When Friday came around, no snow was falling in Oswego. In fact, the sun was even breaking through the clouds.

So what made SUNY Oswego, a college notorious for sending students to class in harsh conditions, cancel classes last Thursday afternoon and Friday when there was little to snow falling? Perhaps it was the NWS blizzard warning that was in effect for all of Oswego County and other adjacent counties east of Lake Ontario, predicting 3 to 4 feet of snow over the Tug Hill Plateau and 1 to 2 feet for surrounding lower elevations, along with wind gusts from 50 to 60 mph?

Wayne Westervelt, chief communication officer at SUNY Oswego, told me that the college has an individual service contract with a local meteorologist who provides a specialized forecast that assists them with their decision-making during inclement weather. This forecast also takes into account how the weather will affect travel from the greater Syracuse area, because many students and employees make the 40-mile commute from Syracuse to Oswego, he said.

It’s unknown if SUNY Oswego uses other sources of weather information such as the NWS in addition to the local meteorologist, but that brings us back to our original question: Would the college have reacted differently if the blizzard warning had been issued for a polygon instead of all of Oswego County, when forecasters were fairly confident that blizzard conditions wouldn’t occur across the entire county?

It turns out that polygon warnings for lake-effect snow are in fact in the experimental phase, according to Judy Levan, meteorologist in charge at the NWS-Buffalo office. These experimental warnings are for lake-effect snow warnings, not blizzard warnings, but this is at least a step in the right direction since blizzard warnings aren’t all that common for lake-effect snow, as discussed earlier. This winter has not been very active with lake-effect snow, but four NWS offices are currently participating in the experimental polygon lake-effect snow warnings: Albany, Binghamton, Buffalo and Cleveland.

“Our goal is to study the utility of polygon warnings for long-fused winter events … for example, precipitation-type differences due to proximity to the lakes or elevation-based snowfalls,” Levan said in an email. “The addition of other WFOs has allowed us to learn about office-to-office collaboration and how the polygons are coordinated in both space and time.”

The experimental polygons are issued in addition to the county-based warnings, Levan added. However, the official forecast product remains the county-based lake-effect snow warning, so at least for now, that product must still be issued.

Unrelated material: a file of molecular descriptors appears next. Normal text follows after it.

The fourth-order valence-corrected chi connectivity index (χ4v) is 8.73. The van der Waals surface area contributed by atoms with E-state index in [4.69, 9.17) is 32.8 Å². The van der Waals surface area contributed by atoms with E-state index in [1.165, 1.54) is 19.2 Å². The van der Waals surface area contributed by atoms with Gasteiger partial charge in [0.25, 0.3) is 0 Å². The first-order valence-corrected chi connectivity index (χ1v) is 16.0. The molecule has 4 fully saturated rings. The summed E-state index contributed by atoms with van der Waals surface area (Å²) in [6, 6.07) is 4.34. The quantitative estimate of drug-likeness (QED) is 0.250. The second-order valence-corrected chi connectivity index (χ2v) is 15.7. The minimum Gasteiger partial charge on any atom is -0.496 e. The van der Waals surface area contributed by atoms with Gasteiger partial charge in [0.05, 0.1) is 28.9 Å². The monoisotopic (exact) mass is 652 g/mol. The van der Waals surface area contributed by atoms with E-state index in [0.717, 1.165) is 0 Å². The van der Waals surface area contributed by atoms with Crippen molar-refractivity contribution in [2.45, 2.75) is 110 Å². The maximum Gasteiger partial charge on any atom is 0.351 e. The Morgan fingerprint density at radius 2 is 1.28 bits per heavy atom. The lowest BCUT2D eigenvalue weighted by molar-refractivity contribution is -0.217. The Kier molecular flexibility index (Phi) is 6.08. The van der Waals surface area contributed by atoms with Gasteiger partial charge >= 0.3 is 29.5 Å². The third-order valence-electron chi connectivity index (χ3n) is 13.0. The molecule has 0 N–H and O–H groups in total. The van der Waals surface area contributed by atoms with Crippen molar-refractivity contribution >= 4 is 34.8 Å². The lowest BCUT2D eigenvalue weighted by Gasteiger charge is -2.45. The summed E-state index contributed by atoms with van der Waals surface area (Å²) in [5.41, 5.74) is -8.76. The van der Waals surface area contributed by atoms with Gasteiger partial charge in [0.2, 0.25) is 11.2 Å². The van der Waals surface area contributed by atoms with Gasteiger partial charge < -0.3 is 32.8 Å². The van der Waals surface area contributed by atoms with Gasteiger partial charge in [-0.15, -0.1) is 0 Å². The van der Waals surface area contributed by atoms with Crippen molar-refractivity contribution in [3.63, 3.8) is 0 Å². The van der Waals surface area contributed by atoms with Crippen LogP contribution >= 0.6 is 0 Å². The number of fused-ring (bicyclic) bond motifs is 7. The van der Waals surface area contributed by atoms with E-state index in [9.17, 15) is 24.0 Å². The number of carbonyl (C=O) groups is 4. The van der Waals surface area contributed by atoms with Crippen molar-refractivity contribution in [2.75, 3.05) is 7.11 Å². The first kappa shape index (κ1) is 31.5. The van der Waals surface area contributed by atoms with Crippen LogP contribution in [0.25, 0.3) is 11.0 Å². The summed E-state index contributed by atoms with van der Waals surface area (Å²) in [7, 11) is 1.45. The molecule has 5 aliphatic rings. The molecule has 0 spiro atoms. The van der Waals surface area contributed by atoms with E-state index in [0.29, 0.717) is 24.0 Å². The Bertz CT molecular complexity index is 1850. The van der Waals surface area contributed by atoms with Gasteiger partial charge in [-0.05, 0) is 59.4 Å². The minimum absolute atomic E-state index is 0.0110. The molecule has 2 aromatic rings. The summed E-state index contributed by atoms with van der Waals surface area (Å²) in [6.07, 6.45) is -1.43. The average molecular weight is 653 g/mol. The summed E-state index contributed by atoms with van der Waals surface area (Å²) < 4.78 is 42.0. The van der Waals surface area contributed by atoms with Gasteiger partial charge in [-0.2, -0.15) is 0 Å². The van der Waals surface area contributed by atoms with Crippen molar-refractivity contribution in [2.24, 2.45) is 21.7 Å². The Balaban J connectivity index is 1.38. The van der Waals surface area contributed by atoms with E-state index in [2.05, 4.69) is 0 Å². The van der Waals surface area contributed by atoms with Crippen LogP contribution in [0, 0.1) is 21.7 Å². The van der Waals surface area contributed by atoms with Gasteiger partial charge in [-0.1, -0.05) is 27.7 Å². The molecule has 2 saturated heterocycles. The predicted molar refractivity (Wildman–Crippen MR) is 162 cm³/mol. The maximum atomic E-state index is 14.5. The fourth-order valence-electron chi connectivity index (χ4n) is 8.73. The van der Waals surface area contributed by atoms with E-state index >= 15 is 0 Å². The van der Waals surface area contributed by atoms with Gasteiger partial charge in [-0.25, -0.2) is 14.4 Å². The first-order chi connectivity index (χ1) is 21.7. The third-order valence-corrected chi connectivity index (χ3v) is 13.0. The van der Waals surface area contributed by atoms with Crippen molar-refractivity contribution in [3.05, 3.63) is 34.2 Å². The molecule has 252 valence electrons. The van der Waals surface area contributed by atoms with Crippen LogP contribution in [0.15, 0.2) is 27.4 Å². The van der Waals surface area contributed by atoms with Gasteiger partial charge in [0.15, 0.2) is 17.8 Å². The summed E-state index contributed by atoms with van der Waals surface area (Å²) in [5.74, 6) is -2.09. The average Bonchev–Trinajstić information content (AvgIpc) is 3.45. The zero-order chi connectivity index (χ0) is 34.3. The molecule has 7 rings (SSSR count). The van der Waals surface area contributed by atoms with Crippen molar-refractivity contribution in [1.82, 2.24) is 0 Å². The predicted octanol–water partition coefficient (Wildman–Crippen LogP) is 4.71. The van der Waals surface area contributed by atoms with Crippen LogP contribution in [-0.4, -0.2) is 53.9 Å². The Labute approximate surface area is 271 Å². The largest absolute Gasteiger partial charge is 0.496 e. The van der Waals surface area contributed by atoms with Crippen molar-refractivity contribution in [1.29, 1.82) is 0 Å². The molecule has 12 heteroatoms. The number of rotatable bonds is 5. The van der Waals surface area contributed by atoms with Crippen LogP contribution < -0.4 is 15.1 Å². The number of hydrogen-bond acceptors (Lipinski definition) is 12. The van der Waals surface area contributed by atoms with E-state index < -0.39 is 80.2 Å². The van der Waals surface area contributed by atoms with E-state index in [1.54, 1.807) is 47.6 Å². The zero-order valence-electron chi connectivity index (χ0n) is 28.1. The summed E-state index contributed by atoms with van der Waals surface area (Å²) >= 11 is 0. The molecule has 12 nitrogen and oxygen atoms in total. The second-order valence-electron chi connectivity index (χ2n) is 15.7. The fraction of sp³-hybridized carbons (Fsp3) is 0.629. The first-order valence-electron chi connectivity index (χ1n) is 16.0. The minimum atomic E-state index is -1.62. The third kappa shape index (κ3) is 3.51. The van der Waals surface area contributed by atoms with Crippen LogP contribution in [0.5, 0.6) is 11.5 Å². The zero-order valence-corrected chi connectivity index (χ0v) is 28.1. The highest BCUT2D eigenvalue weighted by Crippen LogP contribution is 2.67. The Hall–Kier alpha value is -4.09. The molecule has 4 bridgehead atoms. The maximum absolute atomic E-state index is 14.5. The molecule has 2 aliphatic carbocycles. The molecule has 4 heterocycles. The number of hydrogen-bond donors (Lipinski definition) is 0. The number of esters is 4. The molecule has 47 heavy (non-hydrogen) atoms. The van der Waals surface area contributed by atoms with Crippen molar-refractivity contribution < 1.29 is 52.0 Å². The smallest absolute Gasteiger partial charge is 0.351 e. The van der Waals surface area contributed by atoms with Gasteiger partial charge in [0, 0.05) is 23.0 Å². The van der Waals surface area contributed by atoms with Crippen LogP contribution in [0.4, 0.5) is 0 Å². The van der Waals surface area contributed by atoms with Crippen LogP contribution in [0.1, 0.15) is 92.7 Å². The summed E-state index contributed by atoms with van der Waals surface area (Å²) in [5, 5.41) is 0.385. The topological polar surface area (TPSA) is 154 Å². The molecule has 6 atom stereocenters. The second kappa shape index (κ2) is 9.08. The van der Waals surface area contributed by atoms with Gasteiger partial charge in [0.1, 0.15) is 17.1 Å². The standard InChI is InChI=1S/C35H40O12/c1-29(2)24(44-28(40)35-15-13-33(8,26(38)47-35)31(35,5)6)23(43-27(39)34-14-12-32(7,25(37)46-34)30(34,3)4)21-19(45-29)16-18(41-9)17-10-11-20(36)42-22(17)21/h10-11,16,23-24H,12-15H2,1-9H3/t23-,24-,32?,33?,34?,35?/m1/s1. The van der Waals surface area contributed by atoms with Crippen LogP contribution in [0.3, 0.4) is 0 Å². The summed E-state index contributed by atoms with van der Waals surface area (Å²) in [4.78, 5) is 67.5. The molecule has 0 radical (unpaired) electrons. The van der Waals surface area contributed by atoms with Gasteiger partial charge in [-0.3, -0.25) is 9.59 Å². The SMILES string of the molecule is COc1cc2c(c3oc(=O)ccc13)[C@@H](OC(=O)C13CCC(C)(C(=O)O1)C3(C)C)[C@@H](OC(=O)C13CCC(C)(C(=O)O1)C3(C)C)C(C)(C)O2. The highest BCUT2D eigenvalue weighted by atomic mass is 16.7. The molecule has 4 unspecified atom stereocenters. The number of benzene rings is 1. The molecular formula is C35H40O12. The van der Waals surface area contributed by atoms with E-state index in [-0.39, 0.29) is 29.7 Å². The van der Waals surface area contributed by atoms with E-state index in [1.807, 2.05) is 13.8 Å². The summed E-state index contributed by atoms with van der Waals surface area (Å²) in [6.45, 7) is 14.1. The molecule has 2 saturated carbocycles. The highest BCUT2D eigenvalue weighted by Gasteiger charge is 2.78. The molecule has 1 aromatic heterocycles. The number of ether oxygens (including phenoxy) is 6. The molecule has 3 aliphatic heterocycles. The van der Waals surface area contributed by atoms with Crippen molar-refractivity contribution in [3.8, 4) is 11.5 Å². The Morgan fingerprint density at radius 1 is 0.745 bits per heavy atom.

Dr. Scott Steiger, an associate professor of meteorology at SUNY Oswego and the NWS COOP observer for the city of Oswego, said he did not personally observe blizzard conditions in Oswego during last week’s lake-effect event.

“There was a one-hour period on Thursday morning when it was ‘blizzard-like,’ but it did not last three hours,” Steiger wrote in an email.

Over the three-day event, Steiger said Oswego picked up 6 inches of snow between Thursday and Saturday. For comparison, Carthage, New York, also east of Lake Ontario, picked up 48 inches of snow during that same timeframe.

I asked Steiger if he thinks blizzard and lake-effect snow warnings should be issued as polygons, like severe thunderstorm and tornado warnings.

“Absolutely,” he said. “I can’t think of a reason why not.”

SUNY Oswego has an on-campus weather service called the Lake-Effect Storm Prediction and Research Center (LESPaRC), which is run by meteorology students who forecast for various school districts in central New York, as well as the New York State Department of Transportation. I was one of the co-directors of the center during my senior year in 2012-13. SUNY Oswego itself used to be a client of the LESPaRC, but Steiger said the college decided to drop their services many years ago to go with another provider. It’s unknown who the local meteorologist is that they’re currently using for decision-support services when it comes to inclement weather.

The closure of SUNY Oswego wasn’t the only questionable decision during last week’s lake-effect event. On Friday, Maryland Women’s Lacrosse was scheduled to travel to Syracuse, New York, to take on Syracuse Women’s Lacrosse, but the team was concerned about the weather and didn’t make the trip. Instead, the Syracuse team had to travel to Maryland and play a game on the road, when it was supposed to be a home game for Syracuse.

What was the weather like in Syracuse on Friday? There were clouds, breaks of sun and a few snow showers that dropped 0.3 inches on the day while the heavy lake-effect snow continued to bury areas well north of Syracuse to the east of Lake Ontario. (The Syracuse women’s lacrosse team still won their game 10 to 5, despite having to play on the road.)

Let’s hope the NWS makes the experimental lake-effect snow warning polygons an official product sooner rather than later, and it certainly wouldn’t hurt to include blizzard warnings either.

The Weather Company’s primary journalistic mission is to report on breaking weather news, the environment and the importance of science to our lives. This story does not necessarily represent the position of our parent company, IBM.

The views of the author are his/her own and do not necessarily represent the position of The Weather Company or its parent, IBM.

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Brian Donegan

Brian Donegan (@WxBrianD on Twitter, wxbriand on Instagram) is a meteorologist at He received his bachelor's degree in meteorology from SUNY Oswego in 2013 and is now working toward a master’s from Mississippi State University.